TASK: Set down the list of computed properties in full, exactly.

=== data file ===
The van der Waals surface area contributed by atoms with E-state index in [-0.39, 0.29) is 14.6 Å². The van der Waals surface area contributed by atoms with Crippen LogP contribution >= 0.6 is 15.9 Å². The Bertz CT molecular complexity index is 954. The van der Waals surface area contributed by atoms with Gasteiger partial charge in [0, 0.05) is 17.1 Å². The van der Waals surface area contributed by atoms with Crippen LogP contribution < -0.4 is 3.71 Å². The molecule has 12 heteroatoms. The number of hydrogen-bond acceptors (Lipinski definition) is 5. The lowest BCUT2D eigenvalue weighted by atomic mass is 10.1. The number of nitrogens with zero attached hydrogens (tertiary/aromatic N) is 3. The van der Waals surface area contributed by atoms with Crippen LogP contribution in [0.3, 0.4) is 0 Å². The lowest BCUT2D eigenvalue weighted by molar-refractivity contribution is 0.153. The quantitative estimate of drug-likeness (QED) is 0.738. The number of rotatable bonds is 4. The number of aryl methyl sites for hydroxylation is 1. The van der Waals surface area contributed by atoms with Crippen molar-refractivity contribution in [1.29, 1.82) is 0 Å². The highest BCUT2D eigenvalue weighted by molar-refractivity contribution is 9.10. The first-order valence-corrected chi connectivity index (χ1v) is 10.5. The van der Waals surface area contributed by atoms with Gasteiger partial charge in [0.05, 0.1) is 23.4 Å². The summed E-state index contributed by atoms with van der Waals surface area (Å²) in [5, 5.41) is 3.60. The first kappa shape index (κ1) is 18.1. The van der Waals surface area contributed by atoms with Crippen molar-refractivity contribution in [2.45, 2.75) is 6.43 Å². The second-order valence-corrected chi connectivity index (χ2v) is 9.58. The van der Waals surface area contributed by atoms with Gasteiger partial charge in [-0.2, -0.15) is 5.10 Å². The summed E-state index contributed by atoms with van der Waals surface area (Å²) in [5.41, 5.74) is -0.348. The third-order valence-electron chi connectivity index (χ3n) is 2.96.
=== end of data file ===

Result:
The van der Waals surface area contributed by atoms with E-state index in [-0.39, 0.29) is 14.6 Å². The van der Waals surface area contributed by atoms with Crippen LogP contribution >= 0.6 is 15.9 Å². The Bertz CT molecular complexity index is 954. The van der Waals surface area contributed by atoms with Gasteiger partial charge in [0, 0.05) is 17.1 Å². The van der Waals surface area contributed by atoms with Crippen LogP contribution < -0.4 is 3.71 Å². The molecule has 12 heteroatoms. The number of hydrogen-bond acceptors (Lipinski definition) is 5. The lowest BCUT2D eigenvalue weighted by atomic mass is 10.1. The number of nitrogens with zero attached hydrogens (tertiary/aromatic N) is 3. The van der Waals surface area contributed by atoms with Crippen LogP contribution in [0.3, 0.4) is 0 Å². The lowest BCUT2D eigenvalue weighted by molar-refractivity contribution is 0.153. The quantitative estimate of drug-likeness (QED) is 0.738. The number of rotatable bonds is 4. The number of aryl methyl sites for hydroxylation is 1. The van der Waals surface area contributed by atoms with Crippen molar-refractivity contribution in [1.29, 1.82) is 0 Å². The highest BCUT2D eigenvalue weighted by molar-refractivity contribution is 9.10. The first-order valence-corrected chi connectivity index (χ1v) is 10.5. The van der Waals surface area contributed by atoms with Gasteiger partial charge in [0.05, 0.1) is 23.4 Å². The summed E-state index contributed by atoms with van der Waals surface area (Å²) in [5, 5.41) is 3.60. The first kappa shape index (κ1) is 18.1. The van der Waals surface area contributed by atoms with Crippen molar-refractivity contribution in [2.45, 2.75) is 6.43 Å². The second-order valence-corrected chi connectivity index (χ2v) is 9.58. The van der Waals surface area contributed by atoms with Gasteiger partial charge in [-0.2, -0.15) is 5.10 Å². The summed E-state index contributed by atoms with van der Waals surface area (Å²) in [5.41, 5.74) is -0.348. The third-order valence-electron chi connectivity index (χ3n) is 2.96.